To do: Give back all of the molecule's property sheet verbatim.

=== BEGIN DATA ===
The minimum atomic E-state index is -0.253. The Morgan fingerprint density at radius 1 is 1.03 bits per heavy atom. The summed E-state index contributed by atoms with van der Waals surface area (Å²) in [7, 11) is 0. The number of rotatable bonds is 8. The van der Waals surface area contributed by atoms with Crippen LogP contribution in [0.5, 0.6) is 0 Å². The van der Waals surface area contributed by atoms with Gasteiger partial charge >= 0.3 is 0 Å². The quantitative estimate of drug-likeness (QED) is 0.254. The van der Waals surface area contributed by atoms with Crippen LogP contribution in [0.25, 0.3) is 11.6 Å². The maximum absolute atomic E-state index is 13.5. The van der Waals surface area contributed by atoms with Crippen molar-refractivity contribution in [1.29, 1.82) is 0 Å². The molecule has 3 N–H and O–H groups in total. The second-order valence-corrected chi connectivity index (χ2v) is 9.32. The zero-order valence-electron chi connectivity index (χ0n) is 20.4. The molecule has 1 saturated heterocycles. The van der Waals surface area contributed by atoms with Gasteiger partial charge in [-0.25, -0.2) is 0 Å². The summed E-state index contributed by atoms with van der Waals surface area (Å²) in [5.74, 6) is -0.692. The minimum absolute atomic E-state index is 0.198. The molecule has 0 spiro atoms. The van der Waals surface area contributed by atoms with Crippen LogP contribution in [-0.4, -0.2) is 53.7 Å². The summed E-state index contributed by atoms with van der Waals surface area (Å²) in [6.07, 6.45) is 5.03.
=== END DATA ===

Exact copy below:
The minimum atomic E-state index is -0.253. The Morgan fingerprint density at radius 1 is 1.03 bits per heavy atom. The summed E-state index contributed by atoms with van der Waals surface area (Å²) in [7, 11) is 0. The number of rotatable bonds is 8. The van der Waals surface area contributed by atoms with Crippen LogP contribution in [0.5, 0.6) is 0 Å². The van der Waals surface area contributed by atoms with Gasteiger partial charge >= 0.3 is 0 Å². The quantitative estimate of drug-likeness (QED) is 0.254. The van der Waals surface area contributed by atoms with Crippen LogP contribution in [0.25, 0.3) is 11.6 Å². The maximum absolute atomic E-state index is 13.5. The van der Waals surface area contributed by atoms with Crippen molar-refractivity contribution in [1.29, 1.82) is 0 Å². The molecule has 3 N–H and O–H groups in total. The second-order valence-corrected chi connectivity index (χ2v) is 9.32. The zero-order valence-electron chi connectivity index (χ0n) is 20.4. The molecule has 1 saturated heterocycles. The van der Waals surface area contributed by atoms with Gasteiger partial charge in [-0.25, -0.2) is 0 Å². The summed E-state index contributed by atoms with van der Waals surface area (Å²) in [5.74, 6) is -0.692. The minimum absolute atomic E-state index is 0.198. The molecule has 0 spiro atoms. The van der Waals surface area contributed by atoms with Crippen LogP contribution in [-0.4, -0.2) is 53.7 Å². The summed E-state index contributed by atoms with van der Waals surface area (Å²) in [6.07, 6.45) is 5.03.